Well, it took three issues, but the current "we're-pretending-it's-a-story-arc-to-justify-a-paperback-collection-but-it-really-ain't-so," "Messes Become Successes," finally lives down to its name (the first part of it, at least) with this issue's lead (and leaden) tale, "The Belt of Time." This Brazilian story was originally published in 1993 -- a bit late in the game to be entering this particular field of play -- and, despite the fact that only a what Scrooge would term a "wee handful" of DT epics were ever produced in Brazil, its sheer tiredness is more appropriate for the tail-end of the Egmont or Disney Studio DT output. Wearing Gyro Gearloose's time-traveling "century belt," Launchpad bips and bops out of several scenes as counterpoint to Scrooge and HD&L racing Flintheart Glomgold to the Andes to claim the rights to a "frozen super-ape" trapped in an ice cave. Anyone who has seen the Darkwing Duck episode "Extinct Possibility" and can guess the climactic twist is hereby excused. Actually, it's not the plot, blah as it is, that truly fails here (thanks to the ever-energetic contributions of David Gerstein and Jonathan Gray); rather, it's Haroldo Guimaraes' artwork, which would have been much better suited to one of the four-page "quickie" stories that ran in the old DUCKTALES activity magazine. Given the high quality of some of the recently-published, previously-unseen DT tales, I find it difficult to believe that "The Belt of Time" was the best of the leftover lot. This may be an indication that the upcoming 400th issue of $CROOGE, with its promised turn in a more "classical" direction, may be arriving none too soon.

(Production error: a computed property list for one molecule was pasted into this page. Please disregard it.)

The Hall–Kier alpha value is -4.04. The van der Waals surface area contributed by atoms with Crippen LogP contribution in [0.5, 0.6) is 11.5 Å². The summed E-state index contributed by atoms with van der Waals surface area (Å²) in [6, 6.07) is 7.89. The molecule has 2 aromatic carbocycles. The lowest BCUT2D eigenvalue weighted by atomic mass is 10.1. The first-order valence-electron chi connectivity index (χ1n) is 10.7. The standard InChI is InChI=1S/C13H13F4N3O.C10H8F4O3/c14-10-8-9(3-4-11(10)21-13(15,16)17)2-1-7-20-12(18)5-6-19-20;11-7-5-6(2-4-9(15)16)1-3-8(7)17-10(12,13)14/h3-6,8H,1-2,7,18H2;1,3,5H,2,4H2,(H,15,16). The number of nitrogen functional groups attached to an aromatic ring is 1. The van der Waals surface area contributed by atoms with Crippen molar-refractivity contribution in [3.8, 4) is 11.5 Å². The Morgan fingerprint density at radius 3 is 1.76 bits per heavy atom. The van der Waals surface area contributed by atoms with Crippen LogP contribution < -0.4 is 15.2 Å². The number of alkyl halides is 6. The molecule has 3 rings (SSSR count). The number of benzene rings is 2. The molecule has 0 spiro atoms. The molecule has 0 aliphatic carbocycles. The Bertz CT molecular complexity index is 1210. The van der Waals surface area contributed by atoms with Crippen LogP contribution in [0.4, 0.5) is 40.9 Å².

Speaking of "classics," who's the talented fellow who provided the backup story? Carl Banks? No, he played football for the Giants. Karl Marx? Nope, the guest star is a capitalist who, while irritating at times, is not evil. Could it be... yes, indeed, it's The Old Duck Man himself, Carl Barks, bearing a "Christmas present" (so trumpeted by Boom! -- though they probably shouldn't have encouraged the simultaneous enjoyment of "a nice glass of eggnog," given the number of youngsters that may be reading this) in the form of the ten-pager "Christmas Cheers" (WDC&S #268, January 1963). Even a relatively minor Barks Christmas story is an occasion for rejoicing -- not to mention a nice foreshadowing of some of the "vintage treats" that Boom! has in store for us in 2011. This is one of those cleverly-woven Barks tales in which multiple individuals/entities want very different things -- Scrooge a gold mine, HD&L a "science set," Donald a dump truck (a real one, not a toy one -- don't be silly!), and the City of Duckburg a badly-overdue street-paving job -- and the plot-dominoes topple in such a way that everyone gets what they want, but not necessarily in the manner in which they want it. We also get what some (and I don't want to know who, thank you) might term "fan service" in the form of several panels' worth of the naked Nephews toweling off in a tub. Great fun, and a much-appreciated gift to the long-term fans.